As part of her involvement in a national agri-science summit, Miss Emma Wegner from Central Bridge, New York is partnering with 4-H professionals and representatives from agricultural industry and land-grant universities to teach others about agricultural science and innovation. Miss Wegner, a 4-H member as well as a member of Schoharie Valley FFA, was part of a small delegation from New York State program that joined teams of youth and adults from 13 states at the National Youth Agri-Science Summit sponsored by Merck Animal Health, January 16-20 at the National 4-H Youth Conference Center in suburban Washington DC (Chevy Chase, Maryland). Other members of the New York delegation included Miss Margaret Brownell, Mrs. Maryann Brownell, Miss Kaylah Gulley and Mrs. Kate Gulley all of Greenwich, New York. The National Youth Agri-Science Summit provided numerous opportunities for youth to learn about the latest innovations in agricultural science and technology and to increase their awareness of the careers available in this rapidly expanding field.
The 4-H teens met with representatives from the United States Department of Agriculture, Rutgers University, University of Maryland, Merck Animal Health, and several national agricultural commodity groups and regional agribusinesses to learn about the production of food, feed, fuel, and fiber and the challenges currently facing agriculture in the United States and around the world. The five-day event included field trips to the USDA Beltsville Agricultural Research Center and the University of Maryland College of Agriculture and Natural Resources. An agricultural issues forum, career panel, and several hands-on workshops about global food security, sustainability, and how youth can play a role in teaching others about agricultural science were additional program components of the summit. Session topics included precision agriculture, agricultural biotechnology, biofuels, aquaponics, food safety, the role of robotics in agriculture, and international agricultural development.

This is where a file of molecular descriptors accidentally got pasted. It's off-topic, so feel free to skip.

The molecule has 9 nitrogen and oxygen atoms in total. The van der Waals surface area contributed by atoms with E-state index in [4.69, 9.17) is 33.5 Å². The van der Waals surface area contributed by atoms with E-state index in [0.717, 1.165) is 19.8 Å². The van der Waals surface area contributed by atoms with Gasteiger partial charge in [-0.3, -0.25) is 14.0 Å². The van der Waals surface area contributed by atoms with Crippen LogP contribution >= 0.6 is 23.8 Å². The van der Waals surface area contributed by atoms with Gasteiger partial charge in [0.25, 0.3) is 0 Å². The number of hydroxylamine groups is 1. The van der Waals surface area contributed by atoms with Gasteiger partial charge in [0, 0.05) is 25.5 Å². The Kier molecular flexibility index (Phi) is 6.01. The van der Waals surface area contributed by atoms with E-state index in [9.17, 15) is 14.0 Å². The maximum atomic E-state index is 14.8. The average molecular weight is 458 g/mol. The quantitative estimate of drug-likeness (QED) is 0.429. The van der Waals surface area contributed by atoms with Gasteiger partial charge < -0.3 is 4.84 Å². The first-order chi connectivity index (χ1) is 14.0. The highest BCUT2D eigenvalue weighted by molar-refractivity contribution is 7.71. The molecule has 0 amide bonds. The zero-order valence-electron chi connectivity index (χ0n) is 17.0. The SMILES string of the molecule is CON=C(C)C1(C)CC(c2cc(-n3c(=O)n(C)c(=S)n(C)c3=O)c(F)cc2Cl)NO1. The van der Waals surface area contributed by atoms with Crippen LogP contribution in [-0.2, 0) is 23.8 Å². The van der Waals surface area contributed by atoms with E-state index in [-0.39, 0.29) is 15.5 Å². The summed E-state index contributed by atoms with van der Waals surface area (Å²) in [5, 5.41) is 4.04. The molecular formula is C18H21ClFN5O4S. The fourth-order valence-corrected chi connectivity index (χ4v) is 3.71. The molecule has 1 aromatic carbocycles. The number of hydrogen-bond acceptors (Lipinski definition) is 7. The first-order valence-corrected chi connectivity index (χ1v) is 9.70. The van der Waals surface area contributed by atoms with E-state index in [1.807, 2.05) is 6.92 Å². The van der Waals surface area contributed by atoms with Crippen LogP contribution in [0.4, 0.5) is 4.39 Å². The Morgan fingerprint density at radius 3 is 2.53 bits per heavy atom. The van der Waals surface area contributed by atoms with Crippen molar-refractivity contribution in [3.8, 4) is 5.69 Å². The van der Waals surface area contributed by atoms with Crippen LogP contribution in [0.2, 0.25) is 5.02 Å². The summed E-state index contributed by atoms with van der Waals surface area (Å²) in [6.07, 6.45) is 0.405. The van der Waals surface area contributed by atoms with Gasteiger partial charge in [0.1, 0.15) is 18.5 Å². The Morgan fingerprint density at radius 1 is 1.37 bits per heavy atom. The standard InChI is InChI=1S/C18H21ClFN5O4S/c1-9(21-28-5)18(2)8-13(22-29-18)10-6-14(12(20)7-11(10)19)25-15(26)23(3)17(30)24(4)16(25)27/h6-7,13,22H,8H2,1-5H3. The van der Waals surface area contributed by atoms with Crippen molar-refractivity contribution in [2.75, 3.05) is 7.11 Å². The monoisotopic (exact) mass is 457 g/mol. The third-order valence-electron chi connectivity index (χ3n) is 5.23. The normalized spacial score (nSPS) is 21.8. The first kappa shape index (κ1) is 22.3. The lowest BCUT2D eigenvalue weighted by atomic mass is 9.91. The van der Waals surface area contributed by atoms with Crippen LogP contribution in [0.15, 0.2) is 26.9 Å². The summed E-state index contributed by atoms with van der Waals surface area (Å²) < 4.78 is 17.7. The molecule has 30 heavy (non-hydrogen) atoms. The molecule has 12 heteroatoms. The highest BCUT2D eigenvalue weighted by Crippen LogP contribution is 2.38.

Infrastructure Support for Local Food Businesses
Otsego2000 Launches Survey to Assess the Need for a Shared Commercial Kitchen
Are you looking for an opportunity in the local food business? Maybe you are the next Chobani yogurt success. Demand for locally grown food and locally produced food products continue to increase. In New York City alone the demand is estimated at $1B and is nowhere near being met currently. A variety of projects are underway to help farmers and small food business entrepreneurs get their products to market, increase productivity, and create new value-added products. A commercial kitchen facility is clearly one critical piece of the supporting infrastructure required to promote such growth locally. Commercial kitchens perform vital services in the processing and packaging of local food products.
To begin to understand our area’s needs, Otsego 2000, the non-profit organization which sponsors the Cooperstown Farmers’ Market, is launching a survey of food and agricultural entrepreneurs within a 50-mile radius. Anyone currently operating a value-added food product business, or planning to develop a new product should fill out this survey. At the same time, Otsego 2000 is mapping the current network of commercial kitchens that crisscross central NY to see what kinds of facilities are available and where the gaps might be. Collecting this information and developing kitchen profiles is underway. Results will be posted online.
Why would farm businesses and other specialty food processors need a commercial kitchen? Commercial kitchens monitor food safety for the public. Understanding where the line is drawn between the layers of licensing requirements is complicated. Here are a couple of instances when a 20-C licensed kitchen facility is required: